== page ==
A key feature of the conceptual models is that they only make a qualitative description of the real system. Examples of such conceptual models in biology range from the typical plant or animal cell diagram (one that integrates many observations of multiple types of cells obtained through a great variety of techniques) to the models about enzyme action and metabolic pathways. The enzyme action model describes how the substrate attaches to the active site of the enzyme, and how the enzyme structure changes in different molecular environments. Another ubiquitous conceptual model is that of metabolic pathways; they represent the coordinated and sequential activities and regulatory features of many enzymes. The main value of the conceptual models is that, as the result of the (tough) complex process involved in its development, it allows the integration of disperse information obtained from different sources. However, their origin renders them imprecise, and conceptual models can be interpreted differently by different people.
A further refinement in the process of system understanding is given by the translation of the conceptual model into a form subject to a quantitative description, evaluation and validation. This form is the mathematical model. A mathematical model is the formalized description of the system derived from a previous conceptual model. Mathematical models may be very diverse in nature. Dynamical models consider changes in the elements with time, and can be categorized into deterministic and stochastic. In the deterministic ones, the velocities only depend on the concentration of the elements and the parameters of the model. The opposite are the stochastic ones, in which the velocities also depend on the random noise of the system, due to the uncertainty present in systems containing statistically non-abundant elements. On the other hand, static models try to understand the structure of the interconnection of the elements, which remains constant during time under specific conditions (Voit, 2012).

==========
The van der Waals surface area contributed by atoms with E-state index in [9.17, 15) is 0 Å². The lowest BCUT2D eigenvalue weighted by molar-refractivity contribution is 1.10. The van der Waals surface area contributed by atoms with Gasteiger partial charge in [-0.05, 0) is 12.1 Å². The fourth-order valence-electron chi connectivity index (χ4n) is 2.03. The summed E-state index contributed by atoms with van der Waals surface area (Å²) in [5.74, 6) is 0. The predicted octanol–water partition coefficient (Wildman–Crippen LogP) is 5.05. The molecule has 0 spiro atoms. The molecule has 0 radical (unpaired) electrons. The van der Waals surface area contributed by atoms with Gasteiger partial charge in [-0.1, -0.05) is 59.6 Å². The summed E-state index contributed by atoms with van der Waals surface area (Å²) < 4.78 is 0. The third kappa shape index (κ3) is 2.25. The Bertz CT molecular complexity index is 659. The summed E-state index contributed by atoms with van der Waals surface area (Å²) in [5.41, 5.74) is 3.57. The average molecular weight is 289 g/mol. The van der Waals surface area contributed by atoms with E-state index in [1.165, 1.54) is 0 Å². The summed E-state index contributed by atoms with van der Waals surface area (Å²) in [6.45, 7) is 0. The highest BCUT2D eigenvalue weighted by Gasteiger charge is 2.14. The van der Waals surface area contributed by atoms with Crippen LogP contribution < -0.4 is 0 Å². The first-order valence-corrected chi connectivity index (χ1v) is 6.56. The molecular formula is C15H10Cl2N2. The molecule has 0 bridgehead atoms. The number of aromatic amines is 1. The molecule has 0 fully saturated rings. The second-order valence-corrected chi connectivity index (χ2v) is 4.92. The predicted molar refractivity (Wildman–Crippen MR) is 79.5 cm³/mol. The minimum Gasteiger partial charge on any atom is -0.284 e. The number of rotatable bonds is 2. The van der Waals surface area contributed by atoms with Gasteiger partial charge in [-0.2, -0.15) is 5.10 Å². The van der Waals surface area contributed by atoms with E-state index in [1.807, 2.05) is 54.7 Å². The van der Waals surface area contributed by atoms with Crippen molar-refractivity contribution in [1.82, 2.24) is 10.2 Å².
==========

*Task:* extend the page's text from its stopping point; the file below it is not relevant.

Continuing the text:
The mathematical models not only help us to understand the system, but also are instrumental to yield insight into the complex processes involved in biological systems by extracting the essential meaning of the hypotheses (Wimsatt, 1987; Bedau, 1999; Schank, 2008) and allows to study the effects of changes in its components and/or environmental conditions on the system’s behavior; that is, they allow the control and optimization of the system.
Mathematical Models in Biology
The usefulness of mathematical models in physics and technology is well documented; in fact they can be traced back to the very origins of physics. Since the days of Galileo, Kepler and Newton scientists have striven to develop their models by means of mathematical formalism. What we want to present and develop here is the tenet that modeling in general, but specifically mathematical modeling, particularly in biology –as well as in science in general- is the only way to attain such quantitative understanding and control. Mathematical modeling should thus be an essential and inseparable part of any scientific endeavor in the realm of XXI century bioscience.